Yield, Absorb, Redirect, Harmonize
Dear Readers, Welcome to SC Musings, Blog 4
Returning from Australia, gushing with experiences and learnings, I paused. ‘Yield-Absorb-Redirect and Harmonize’ - the Tai Chi Slogan often repeated by Dr. Lam (2015.p.187) sounded within. Initially these were just words and slowly their meaning sunk in, as do the Tai Chi principles. Now let’s dig into the deeper meanings of these words.
When attacked physically or psychologically we tend to get into a flight or fight mode- flight is avoidance and running away; confrontation by lashing out is fight. Reactions may also be delayed, where hurts and anger are stored and used later. Many a time, flight and fight blend as shown later in a case study.
In Tai Chi, an internal martial art, Yield, Absorb, Redirect and Harmonize, refers to dealing with an incoming force. That is, when encountering an attack, the recipient yields- receives the force, senses it - absorbing it in the body, redirects or channels the force back to the attacker and then harmonizes or makes peace. Though it sounds complicated, the process, when demonstrated in a Tai Chi form is subtle, strategic, and intense.
Aruna encountered and absorbed both physical and emotional abuse, from the family she was married into for decades; numb, she continued living like an automaton, till she had had enough. One day she walked out of the marriage, eager to free herself from the negativity and shackles which tied her down. Yielding to and absorbing negativity, Aruna did not have the approach, knowledge, or tools to redirect or harmonize. Realization of her plight released pent-up pain and anger, which compelled her to retaliate through avoidance and flight. This case study of Aruna’s depicts the vulnerability of individuals in social situations. Rarely does society prepare and equip us adequately with the grounding and tools essential to redirect and harmonize.
Let’s now explore force and lay the foundation for understanding the incoming force. Force has been described by Aristotle:
“as anything that causes an object to undergo “unnatural motion”. Sir Isaac Newton was one of the first scientists to study gravity and force. Any kind of force is just a push or a pull. It can be described as a push or pull on an object”. (Byjus, 2024).
We will now understand the incoming force using the NG Holistic Model of a Human Being- Figure 4.2. This model captures the 6 layers and dimensions a human being is composed off, namely the physical, psychological, cognitive, behavioural, social, and spiritual respectively. Physical layer is our body, emotions are in the psychological layer and cognitive layer refers to thoughts, ideas, knowledge etc.; behavioural integrates the previous three layers and manifests in our communication and relationships, which are contained in the social layer; the transparent, invisible layer is the spiritual layer, which exists independently as energy and powers the other layers. Five elements in nature are represented by each of the layers as shown in Figure 4.2; they are given a colour based on their quality. The physical layer like earth is brown, while red is used for psychological layer, representing fire; cognitive layer is blue like water and behavioral, is yellow because it is visible; social layer in green is dynamic due to exchanges which happen in relationships and the transparent spiritual layer is colourless like air and ether.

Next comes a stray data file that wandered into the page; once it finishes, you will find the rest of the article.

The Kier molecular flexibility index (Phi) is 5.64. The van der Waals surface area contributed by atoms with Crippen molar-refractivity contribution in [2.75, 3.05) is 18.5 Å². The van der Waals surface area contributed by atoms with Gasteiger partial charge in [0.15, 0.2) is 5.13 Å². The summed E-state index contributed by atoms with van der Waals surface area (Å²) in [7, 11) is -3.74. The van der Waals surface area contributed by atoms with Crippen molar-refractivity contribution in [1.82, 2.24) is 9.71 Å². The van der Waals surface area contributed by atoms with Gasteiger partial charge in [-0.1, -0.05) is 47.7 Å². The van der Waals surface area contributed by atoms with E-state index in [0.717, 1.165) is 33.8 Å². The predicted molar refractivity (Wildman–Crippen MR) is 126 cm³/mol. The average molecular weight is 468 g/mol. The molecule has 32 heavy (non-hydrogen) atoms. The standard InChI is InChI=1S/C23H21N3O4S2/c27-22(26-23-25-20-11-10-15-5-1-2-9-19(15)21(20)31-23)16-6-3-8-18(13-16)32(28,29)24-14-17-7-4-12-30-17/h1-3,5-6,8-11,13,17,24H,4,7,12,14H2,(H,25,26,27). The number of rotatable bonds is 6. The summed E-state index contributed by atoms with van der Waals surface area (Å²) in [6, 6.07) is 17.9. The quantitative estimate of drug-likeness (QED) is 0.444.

Each of the above-described layers and dimensions has its unique type of energy- like physical layer has mechanical energy, chemical energy is present in emotions, cognitive layer has electrical energy, and the behavioral and social layers have a combination of the afore mentioned energies.
Energy is also referred to as force and as human beings, we are energy systems, comprised of different types and intensities of energy. The mystical characteristic of energy is that it can be experienced but is not visible.
So, we may surmise that as energy systems we impact each other in various ways and degrees. Only physical force/energy is manifested through actions. A person’s body language and impact on the others and the environment give but an indication of the presence of other types of energies. However, they can only be experienced, and are ineffable.
We now come to the main question- What then is the incoming force? In Tai Chi language the incoming force is from a physical attack. In social psychology it may be perceived as an attack and also as the subtle energies which emerge in communication and relationships between individuals.
Yielding and absorbing the force can be demonstrated using a Tai Chi form. Subtler and intangible forces need to be dealt with strategically and intentfully, which we will explore in SC Musings 5.
I request you, dear reader, not to get muddled with the concept of force. I did many a cognitive twirl before articulating it- take it slowly, read a few times and it will sink in!
Lam, P., & Bawden-Davis, J. (2015). Born strong: From surviving the great famine to teaching tai chi to millions [E-book]. Narwee, Australia: Tai Chi Productions.
Force. (2024). https://byjus.com/physics/force/
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